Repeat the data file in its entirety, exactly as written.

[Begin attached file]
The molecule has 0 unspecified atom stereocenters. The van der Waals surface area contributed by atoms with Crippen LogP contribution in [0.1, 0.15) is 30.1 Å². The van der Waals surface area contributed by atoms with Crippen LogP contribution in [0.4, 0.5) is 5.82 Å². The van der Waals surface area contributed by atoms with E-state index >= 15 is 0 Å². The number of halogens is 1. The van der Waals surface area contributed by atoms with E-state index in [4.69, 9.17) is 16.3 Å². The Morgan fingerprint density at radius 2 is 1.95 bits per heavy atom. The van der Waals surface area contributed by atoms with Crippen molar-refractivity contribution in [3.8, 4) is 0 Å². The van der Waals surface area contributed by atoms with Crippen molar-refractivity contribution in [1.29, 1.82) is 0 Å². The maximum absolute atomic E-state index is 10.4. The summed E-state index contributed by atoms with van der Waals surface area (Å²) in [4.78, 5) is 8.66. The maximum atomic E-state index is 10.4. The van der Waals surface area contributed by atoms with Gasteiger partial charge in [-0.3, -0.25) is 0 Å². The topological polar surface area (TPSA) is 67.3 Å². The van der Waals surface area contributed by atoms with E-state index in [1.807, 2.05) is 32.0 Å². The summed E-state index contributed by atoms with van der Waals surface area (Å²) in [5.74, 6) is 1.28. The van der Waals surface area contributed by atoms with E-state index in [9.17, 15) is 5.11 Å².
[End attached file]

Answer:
The molecule has 0 unspecified atom stereocenters. The van der Waals surface area contributed by atoms with Crippen LogP contribution in [0.1, 0.15) is 30.1 Å². The van der Waals surface area contributed by atoms with Crippen LogP contribution in [0.4, 0.5) is 5.82 Å². The van der Waals surface area contributed by atoms with E-state index >= 15 is 0 Å². The number of halogens is 1. The van der Waals surface area contributed by atoms with E-state index in [4.69, 9.17) is 16.3 Å². The Morgan fingerprint density at radius 2 is 1.95 bits per heavy atom. The van der Waals surface area contributed by atoms with Crippen molar-refractivity contribution in [3.8, 4) is 0 Å². The van der Waals surface area contributed by atoms with Crippen molar-refractivity contribution in [1.29, 1.82) is 0 Å². The maximum absolute atomic E-state index is 10.4. The summed E-state index contributed by atoms with van der Waals surface area (Å²) in [4.78, 5) is 8.66. The maximum atomic E-state index is 10.4. The van der Waals surface area contributed by atoms with Gasteiger partial charge in [-0.3, -0.25) is 0 Å². The topological polar surface area (TPSA) is 67.3 Å². The van der Waals surface area contributed by atoms with E-state index in [1.807, 2.05) is 32.0 Å². The summed E-state index contributed by atoms with van der Waals surface area (Å²) in [5.74, 6) is 1.28. The van der Waals surface area contributed by atoms with E-state index in [9.17, 15) is 5.11 Å².